Abū Yazīd Mukhallad ibn Kayrād (Arabic: أبو يزيد مخلد بن كيراد; 873 - 19 August 947), ad-Dajjal, nicknamed Ṣāhib al-Himār "Possessor of the donkey", was a Kharijite Berber of the Banu Ifran tribe who led a rebellion against the Fatimids in Ifriqiya (modern Tunisia and eastern Algeria) starting in 944. Abū Yazīd conquered Kairouan for a time, but was eventually driven back and defeated by the Fatimid caliph al-Mansur.
Abū Yazīd's father Kayrād was a trans-Saharan trader from Qastilia, where he was born; he grew up in Tozeur. Abū Yazīd inclined towards the Nakkariyyah branch of Sufri Kharijism. After he grew up, he went to Tahert, the Rustamid capital and the main center of (Ibadi) Kharijism in the Maghreb of the time and took up teaching.
However, in 909 the Ismaili Shī‘ī Fatimids conquered the Rustamids and soon after the Sufri state of Sijilmassa to the west. Abū Yazīd moved to Tiqyus and began agitating against Fatimid rule in 928. When the Fatimid al-Mahdi died in 944, Abū Yazīd launched a rebellion in the Aures mountains and declared himself Shaykh al-Mu'minīn "Elder of the Believers", seeking aid from the Umayyads of Andalus.
Early in his rebellion, Abū Yazīd was given a gray donkey which he used to ride, for which he received the nickname "Possessor of the donkey". Abū Yazīd also habitually wore a short woolen jubba cloak and with his conspicuous frugality, he recalled the Kharijite imams of Tahert and Sijilmassa.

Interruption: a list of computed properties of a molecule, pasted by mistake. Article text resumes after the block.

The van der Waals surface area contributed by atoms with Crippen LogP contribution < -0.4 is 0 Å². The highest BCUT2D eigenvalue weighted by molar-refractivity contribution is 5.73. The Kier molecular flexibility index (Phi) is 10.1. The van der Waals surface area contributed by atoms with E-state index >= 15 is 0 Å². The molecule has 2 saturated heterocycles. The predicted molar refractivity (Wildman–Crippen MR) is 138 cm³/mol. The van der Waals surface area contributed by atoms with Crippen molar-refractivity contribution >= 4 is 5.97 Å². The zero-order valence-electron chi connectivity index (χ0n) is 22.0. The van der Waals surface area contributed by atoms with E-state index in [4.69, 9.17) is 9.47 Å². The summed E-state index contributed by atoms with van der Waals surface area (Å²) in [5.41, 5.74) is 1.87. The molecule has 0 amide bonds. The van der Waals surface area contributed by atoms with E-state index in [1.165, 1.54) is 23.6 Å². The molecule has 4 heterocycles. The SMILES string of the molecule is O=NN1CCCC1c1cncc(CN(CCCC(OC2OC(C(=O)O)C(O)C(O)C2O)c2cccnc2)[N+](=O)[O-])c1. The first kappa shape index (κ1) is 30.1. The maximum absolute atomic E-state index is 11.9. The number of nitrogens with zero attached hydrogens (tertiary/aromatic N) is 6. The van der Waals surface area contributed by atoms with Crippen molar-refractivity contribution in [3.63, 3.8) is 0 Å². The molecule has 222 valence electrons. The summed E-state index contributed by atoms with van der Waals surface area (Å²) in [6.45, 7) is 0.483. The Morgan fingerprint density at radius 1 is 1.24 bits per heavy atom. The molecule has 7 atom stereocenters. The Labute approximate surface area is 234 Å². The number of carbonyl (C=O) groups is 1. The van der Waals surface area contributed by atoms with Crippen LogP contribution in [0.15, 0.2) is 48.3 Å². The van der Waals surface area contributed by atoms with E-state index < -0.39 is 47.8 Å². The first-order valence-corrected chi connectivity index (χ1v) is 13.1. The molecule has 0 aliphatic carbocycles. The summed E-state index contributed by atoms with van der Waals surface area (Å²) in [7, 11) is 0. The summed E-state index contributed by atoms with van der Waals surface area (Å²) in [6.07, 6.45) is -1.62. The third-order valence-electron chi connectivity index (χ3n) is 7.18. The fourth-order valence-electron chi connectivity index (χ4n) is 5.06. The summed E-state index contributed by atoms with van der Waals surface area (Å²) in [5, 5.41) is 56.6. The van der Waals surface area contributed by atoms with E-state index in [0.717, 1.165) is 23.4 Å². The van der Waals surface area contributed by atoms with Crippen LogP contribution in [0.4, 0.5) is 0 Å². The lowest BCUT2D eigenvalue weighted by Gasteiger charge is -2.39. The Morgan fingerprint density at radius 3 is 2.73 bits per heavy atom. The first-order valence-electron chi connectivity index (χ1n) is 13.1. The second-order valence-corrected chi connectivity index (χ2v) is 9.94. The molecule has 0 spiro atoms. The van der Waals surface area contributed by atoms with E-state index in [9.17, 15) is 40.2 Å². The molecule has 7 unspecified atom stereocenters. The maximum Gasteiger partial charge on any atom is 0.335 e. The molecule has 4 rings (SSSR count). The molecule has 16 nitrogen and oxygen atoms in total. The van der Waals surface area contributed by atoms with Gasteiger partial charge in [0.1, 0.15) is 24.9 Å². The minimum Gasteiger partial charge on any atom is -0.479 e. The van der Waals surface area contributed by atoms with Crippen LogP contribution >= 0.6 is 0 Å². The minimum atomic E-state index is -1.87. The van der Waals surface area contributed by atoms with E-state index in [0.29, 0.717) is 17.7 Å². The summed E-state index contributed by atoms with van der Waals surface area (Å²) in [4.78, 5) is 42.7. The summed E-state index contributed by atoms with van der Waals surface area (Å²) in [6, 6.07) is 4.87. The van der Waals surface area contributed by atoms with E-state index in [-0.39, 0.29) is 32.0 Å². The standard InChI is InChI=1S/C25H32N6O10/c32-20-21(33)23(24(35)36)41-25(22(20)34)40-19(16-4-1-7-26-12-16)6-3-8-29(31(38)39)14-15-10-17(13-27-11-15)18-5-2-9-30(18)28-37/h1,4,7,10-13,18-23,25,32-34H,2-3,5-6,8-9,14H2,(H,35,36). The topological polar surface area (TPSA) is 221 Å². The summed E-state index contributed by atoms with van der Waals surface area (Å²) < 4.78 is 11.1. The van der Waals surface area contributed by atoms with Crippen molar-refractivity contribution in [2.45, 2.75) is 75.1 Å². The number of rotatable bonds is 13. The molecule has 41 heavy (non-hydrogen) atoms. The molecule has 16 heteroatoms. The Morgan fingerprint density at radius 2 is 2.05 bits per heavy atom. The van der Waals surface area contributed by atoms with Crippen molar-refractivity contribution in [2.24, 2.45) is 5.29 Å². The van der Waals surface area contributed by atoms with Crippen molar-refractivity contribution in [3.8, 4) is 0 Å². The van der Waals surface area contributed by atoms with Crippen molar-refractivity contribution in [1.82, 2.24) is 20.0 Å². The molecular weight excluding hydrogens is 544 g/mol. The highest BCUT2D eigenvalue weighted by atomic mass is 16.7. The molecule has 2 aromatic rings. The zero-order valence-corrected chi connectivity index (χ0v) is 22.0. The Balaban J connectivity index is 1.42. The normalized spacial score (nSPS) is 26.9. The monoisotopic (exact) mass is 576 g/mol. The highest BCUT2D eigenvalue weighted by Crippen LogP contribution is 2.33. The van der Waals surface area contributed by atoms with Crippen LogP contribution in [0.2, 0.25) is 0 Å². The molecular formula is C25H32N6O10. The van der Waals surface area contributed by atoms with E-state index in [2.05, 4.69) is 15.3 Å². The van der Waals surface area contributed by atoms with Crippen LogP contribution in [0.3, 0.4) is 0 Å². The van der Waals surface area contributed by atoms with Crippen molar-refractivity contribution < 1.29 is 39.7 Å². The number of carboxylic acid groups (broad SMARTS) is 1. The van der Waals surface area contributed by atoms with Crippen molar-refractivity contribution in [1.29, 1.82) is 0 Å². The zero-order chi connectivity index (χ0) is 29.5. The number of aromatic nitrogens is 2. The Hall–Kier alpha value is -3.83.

Abū Yazīd was initially notably successful. He took Baghai, then Tebessa, Medjana, and several Tunisian cities including Béja, where he is said to have massacred the civilian population. The population of Tunis threw out their governor and let Abū Yazīd in. By the end of the year, he had conquered Kairouan itself, dealing several severe defeats to the Fatimid armies.
In 945, as Abū Yazīd besieged Sousse, Caliph al-Qā'im died and was succeeded by his son al-Mansur. Under al-Mansur's leadership, the Fatimid forces recovered their position, first breaking the siege of Sousse and then driving Abū Yazīd's forces out of Kairouan back into the Aurès Mountains. In 947, the Fatimids finally defeated them in the Kiyana Mountains near what later became Qalaat Beni Hammad.
W. K. R. Hallam, in "The Bayajidda legend in Hausa folklore", Journal of African History VII.1 (1966), argues that the Hausa culture hero Bayajidda represents a folk personification of the supporters of Abū Yazīd who fled North Africa after his defeat.
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